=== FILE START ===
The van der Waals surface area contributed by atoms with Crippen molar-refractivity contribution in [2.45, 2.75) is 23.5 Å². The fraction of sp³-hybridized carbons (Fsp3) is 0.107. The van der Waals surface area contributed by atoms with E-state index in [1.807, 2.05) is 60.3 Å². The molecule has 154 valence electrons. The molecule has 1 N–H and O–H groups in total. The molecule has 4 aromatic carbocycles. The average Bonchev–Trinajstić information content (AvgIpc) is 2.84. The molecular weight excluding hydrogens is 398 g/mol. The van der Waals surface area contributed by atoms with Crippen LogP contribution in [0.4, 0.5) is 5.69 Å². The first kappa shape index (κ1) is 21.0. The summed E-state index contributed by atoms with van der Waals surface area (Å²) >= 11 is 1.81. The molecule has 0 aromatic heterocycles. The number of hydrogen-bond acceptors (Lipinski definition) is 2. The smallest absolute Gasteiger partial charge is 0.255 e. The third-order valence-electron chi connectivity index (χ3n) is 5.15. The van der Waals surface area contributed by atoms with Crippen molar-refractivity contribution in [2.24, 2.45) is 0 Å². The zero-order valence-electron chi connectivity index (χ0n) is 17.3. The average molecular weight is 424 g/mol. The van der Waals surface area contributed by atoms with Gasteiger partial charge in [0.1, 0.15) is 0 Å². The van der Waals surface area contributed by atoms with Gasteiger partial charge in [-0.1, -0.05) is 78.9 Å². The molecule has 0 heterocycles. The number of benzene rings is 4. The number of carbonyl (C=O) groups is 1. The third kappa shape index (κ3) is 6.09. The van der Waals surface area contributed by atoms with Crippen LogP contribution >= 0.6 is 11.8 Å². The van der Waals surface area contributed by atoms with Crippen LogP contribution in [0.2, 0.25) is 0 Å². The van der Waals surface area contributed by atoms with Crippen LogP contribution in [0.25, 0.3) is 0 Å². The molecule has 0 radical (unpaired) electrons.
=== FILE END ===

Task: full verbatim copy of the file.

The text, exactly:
The van der Waals surface area contributed by atoms with Crippen molar-refractivity contribution in [2.45, 2.75) is 23.5 Å². The fraction of sp³-hybridized carbons (Fsp3) is 0.107. The van der Waals surface area contributed by atoms with E-state index in [1.807, 2.05) is 60.3 Å². The molecule has 154 valence electrons. The molecule has 1 N–H and O–H groups in total. The molecule has 4 aromatic carbocycles. The average Bonchev–Trinajstić information content (AvgIpc) is 2.84. The molecular weight excluding hydrogens is 398 g/mol. The van der Waals surface area contributed by atoms with Crippen LogP contribution in [0.4, 0.5) is 5.69 Å². The first kappa shape index (κ1) is 21.0. The summed E-state index contributed by atoms with van der Waals surface area (Å²) >= 11 is 1.81. The molecule has 0 aromatic heterocycles. The number of hydrogen-bond acceptors (Lipinski definition) is 2. The smallest absolute Gasteiger partial charge is 0.255 e. The third-order valence-electron chi connectivity index (χ3n) is 5.15. The van der Waals surface area contributed by atoms with Crippen molar-refractivity contribution in [2.24, 2.45) is 0 Å². The zero-order valence-electron chi connectivity index (χ0n) is 17.3. The average molecular weight is 424 g/mol. The van der Waals surface area contributed by atoms with Gasteiger partial charge in [0.1, 0.15) is 0 Å². The van der Waals surface area contributed by atoms with Gasteiger partial charge in [-0.1, -0.05) is 78.9 Å². The molecule has 0 heterocycles. The number of benzene rings is 4. The number of carbonyl (C=O) groups is 1. The third kappa shape index (κ3) is 6.09. The van der Waals surface area contributed by atoms with Crippen LogP contribution >= 0.6 is 11.8 Å². The van der Waals surface area contributed by atoms with Crippen LogP contribution in [0.2, 0.25) is 0 Å². The van der Waals surface area contributed by atoms with Crippen LogP contribution in [0.25, 0.3) is 0 Å². The molecule has 0 radical (unpaired) electrons.